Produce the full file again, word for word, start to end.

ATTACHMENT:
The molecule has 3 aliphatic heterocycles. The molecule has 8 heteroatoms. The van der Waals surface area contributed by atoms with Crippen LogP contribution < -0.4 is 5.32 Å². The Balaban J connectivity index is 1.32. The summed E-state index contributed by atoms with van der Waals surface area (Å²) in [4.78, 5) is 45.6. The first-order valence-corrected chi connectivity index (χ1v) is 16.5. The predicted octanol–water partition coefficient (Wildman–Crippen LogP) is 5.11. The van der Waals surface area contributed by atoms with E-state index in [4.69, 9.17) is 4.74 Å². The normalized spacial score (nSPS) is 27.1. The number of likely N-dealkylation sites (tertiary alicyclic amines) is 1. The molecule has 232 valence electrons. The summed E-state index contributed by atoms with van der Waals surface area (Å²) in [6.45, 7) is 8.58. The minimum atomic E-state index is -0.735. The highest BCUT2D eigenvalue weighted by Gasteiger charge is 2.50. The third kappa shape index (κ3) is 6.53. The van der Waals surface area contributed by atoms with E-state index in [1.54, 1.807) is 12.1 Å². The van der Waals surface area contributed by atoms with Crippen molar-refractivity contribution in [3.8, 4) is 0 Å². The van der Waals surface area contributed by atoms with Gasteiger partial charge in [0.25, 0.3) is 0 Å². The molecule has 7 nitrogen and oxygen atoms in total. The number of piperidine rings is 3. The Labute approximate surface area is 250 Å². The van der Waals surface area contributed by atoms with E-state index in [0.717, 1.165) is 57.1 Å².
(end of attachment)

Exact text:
The molecule has 3 aliphatic heterocycles. The molecule has 8 heteroatoms. The van der Waals surface area contributed by atoms with Crippen LogP contribution < -0.4 is 5.32 Å². The Balaban J connectivity index is 1.32. The summed E-state index contributed by atoms with van der Waals surface area (Å²) in [4.78, 5) is 45.6. The first-order valence-corrected chi connectivity index (χ1v) is 16.5. The predicted octanol–water partition coefficient (Wildman–Crippen LogP) is 5.11. The van der Waals surface area contributed by atoms with E-state index in [4.69, 9.17) is 4.74 Å². The normalized spacial score (nSPS) is 27.1. The number of likely N-dealkylation sites (tertiary alicyclic amines) is 1. The molecule has 232 valence electrons. The summed E-state index contributed by atoms with van der Waals surface area (Å²) in [6.45, 7) is 8.58. The minimum atomic E-state index is -0.735. The highest BCUT2D eigenvalue weighted by Gasteiger charge is 2.50. The third kappa shape index (κ3) is 6.53. The van der Waals surface area contributed by atoms with E-state index in [1.54, 1.807) is 12.1 Å². The van der Waals surface area contributed by atoms with Crippen molar-refractivity contribution in [3.8, 4) is 0 Å². The van der Waals surface area contributed by atoms with Gasteiger partial charge in [0.25, 0.3) is 0 Å². The molecule has 7 nitrogen and oxygen atoms in total. The number of piperidine rings is 3. The Labute approximate surface area is 250 Å². The van der Waals surface area contributed by atoms with E-state index in [0.717, 1.165) is 57.1 Å².